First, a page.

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The Last Surviving Dinosaur: The TyrantoCrankaTsuris
Many people grew up believing that dinosaurs became extinct when the Dark Ages arrived, but that's only partly true. Yes, the Dark Ages did come, but one cranky dinosaur survived and became mankind's oldest ancestor: the TyrantoCrankaTsuris. In this playful, imaginative tale that draws inspiration from Jewish culture, author Steven Joseph reminds children and adults alike that we all have a little TyrantoCrankaTsuris in us and encourages readers to balance their woes with the positive things in life in pursuit of a happier world.
Reviews
Readers' Favorite

Meet the TyrantoCrankaTsuris, the cranky dinosaur who survived the Dark Ages and became the oldest ancestor of mankind. The Last Surviving Dinosaur: The TyrantoCrankaTsuris by Steven Joseph is a story set around the Jewish culture where everyone in the neighborhood got together and spoke about their Tsuris. Everyone complained about their Tsuris (which means complaints in Yiddish) with a sense of pride. Whether it was Aunt Zaydie, Aunt Ruthie, Dottie, Uncle Mottie or Uncle Shmukie, they all talked about their Tsuris. 

This beautiful story will show young readers how to talk about their problems instead of being consumed by them. Woven deftly through the life of a Jewish family and told through the eyes of TyrantoCrankaTsuris, the smallest dinosaur on the planet, the story is a good way to help readers, both children and adults, deal with crankiness in a good way. Andy Case brings the scenes, characters, and concept alive with his wonderful illustrations that give the story a good pace and movement.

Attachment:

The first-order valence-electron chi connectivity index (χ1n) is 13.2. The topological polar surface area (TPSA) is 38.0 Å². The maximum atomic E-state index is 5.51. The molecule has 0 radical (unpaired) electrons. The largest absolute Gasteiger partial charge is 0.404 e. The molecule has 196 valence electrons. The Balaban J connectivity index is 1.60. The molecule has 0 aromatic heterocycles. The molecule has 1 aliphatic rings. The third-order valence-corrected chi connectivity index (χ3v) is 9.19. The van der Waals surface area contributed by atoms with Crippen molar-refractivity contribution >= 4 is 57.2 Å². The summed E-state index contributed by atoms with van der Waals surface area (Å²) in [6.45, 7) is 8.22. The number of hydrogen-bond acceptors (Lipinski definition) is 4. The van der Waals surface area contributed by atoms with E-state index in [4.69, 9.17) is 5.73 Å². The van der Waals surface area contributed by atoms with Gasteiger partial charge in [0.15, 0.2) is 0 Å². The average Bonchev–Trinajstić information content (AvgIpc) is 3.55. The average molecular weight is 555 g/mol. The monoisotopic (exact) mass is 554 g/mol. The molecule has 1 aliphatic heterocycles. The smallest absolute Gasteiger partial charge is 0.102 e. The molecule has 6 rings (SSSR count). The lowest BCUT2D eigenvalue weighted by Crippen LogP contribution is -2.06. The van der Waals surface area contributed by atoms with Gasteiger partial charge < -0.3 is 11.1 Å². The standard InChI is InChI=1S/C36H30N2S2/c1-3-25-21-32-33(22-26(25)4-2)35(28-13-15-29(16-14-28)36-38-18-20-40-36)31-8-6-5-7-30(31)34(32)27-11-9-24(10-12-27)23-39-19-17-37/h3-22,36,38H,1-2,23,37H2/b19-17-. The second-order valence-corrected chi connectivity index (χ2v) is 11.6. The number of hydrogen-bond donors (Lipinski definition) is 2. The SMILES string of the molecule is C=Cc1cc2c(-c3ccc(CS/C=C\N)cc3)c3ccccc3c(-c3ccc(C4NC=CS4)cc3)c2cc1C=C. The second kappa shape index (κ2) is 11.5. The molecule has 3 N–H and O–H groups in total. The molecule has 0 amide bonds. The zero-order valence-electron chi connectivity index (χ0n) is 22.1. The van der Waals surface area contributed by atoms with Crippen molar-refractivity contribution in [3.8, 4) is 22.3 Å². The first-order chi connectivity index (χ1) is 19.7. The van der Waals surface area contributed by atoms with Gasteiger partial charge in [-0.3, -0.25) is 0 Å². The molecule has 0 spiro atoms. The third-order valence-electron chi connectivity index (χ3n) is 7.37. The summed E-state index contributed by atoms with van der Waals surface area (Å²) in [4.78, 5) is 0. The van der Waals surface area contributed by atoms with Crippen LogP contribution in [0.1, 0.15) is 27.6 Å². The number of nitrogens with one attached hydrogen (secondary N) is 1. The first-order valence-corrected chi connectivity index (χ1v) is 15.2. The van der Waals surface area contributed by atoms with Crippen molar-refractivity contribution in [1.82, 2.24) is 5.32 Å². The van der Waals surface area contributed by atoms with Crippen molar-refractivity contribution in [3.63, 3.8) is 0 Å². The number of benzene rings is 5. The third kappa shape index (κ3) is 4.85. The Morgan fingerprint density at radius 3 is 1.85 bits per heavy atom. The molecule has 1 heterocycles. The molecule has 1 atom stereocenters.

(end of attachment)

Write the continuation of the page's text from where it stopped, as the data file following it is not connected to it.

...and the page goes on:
I really like the coined words TyrantoCrankaTsuris and TyranoKvetchaTsuris and these will encourage readers to have just the right amount of crankiness and be not too cranky; just the right amount to keep the planet happy. Stories like this are good to encourage children to deal with their emotions and not be too cranky. It is a good story for bedtime storytelling and reading aloud sessions in classrooms and school libraries to guide children in dealing with their problems instead of being consumed by them. The story is expressed in a way that is easy for them to comprehend."

Mamta Madhaven of Readers' Favorite

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